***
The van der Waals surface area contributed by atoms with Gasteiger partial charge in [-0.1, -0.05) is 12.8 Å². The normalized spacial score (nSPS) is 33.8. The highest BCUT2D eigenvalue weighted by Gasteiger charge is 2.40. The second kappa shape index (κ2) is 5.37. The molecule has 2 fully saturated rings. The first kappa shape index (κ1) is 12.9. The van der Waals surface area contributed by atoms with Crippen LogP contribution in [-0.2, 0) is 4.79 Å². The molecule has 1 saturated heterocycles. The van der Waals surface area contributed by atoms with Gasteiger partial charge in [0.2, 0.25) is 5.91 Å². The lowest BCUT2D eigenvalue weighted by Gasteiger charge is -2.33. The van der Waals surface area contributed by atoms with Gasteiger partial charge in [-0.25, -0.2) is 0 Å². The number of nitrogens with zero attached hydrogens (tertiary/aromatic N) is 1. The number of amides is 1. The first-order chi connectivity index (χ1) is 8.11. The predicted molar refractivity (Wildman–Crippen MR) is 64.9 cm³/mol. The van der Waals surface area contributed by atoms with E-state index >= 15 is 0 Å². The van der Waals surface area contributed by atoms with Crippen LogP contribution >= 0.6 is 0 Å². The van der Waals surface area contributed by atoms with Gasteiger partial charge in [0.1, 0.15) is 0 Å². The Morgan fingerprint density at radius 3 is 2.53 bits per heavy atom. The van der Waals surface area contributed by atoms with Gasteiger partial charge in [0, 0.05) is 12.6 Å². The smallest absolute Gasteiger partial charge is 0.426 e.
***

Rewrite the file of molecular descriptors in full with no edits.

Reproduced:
The van der Waals surface area contributed by atoms with Gasteiger partial charge in [-0.1, -0.05) is 12.8 Å². The normalized spacial score (nSPS) is 33.8. The highest BCUT2D eigenvalue weighted by Gasteiger charge is 2.40. The second kappa shape index (κ2) is 5.37. The molecule has 2 fully saturated rings. The first kappa shape index (κ1) is 12.9. The van der Waals surface area contributed by atoms with Crippen LogP contribution in [-0.2, 0) is 4.79 Å². The molecule has 1 saturated heterocycles. The van der Waals surface area contributed by atoms with Gasteiger partial charge in [0.2, 0.25) is 5.91 Å². The lowest BCUT2D eigenvalue weighted by Gasteiger charge is -2.33. The van der Waals surface area contributed by atoms with Gasteiger partial charge in [-0.25, -0.2) is 0 Å². The number of nitrogens with zero attached hydrogens (tertiary/aromatic N) is 1. The number of amides is 1. The first-order chi connectivity index (χ1) is 8.11. The predicted molar refractivity (Wildman–Crippen MR) is 64.9 cm³/mol. The van der Waals surface area contributed by atoms with E-state index >= 15 is 0 Å². The van der Waals surface area contributed by atoms with Crippen LogP contribution >= 0.6 is 0 Å². The van der Waals surface area contributed by atoms with Gasteiger partial charge in [0.1, 0.15) is 0 Å². The Morgan fingerprint density at radius 3 is 2.53 bits per heavy atom. The van der Waals surface area contributed by atoms with Gasteiger partial charge in [0, 0.05) is 12.6 Å². The smallest absolute Gasteiger partial charge is 0.426 e.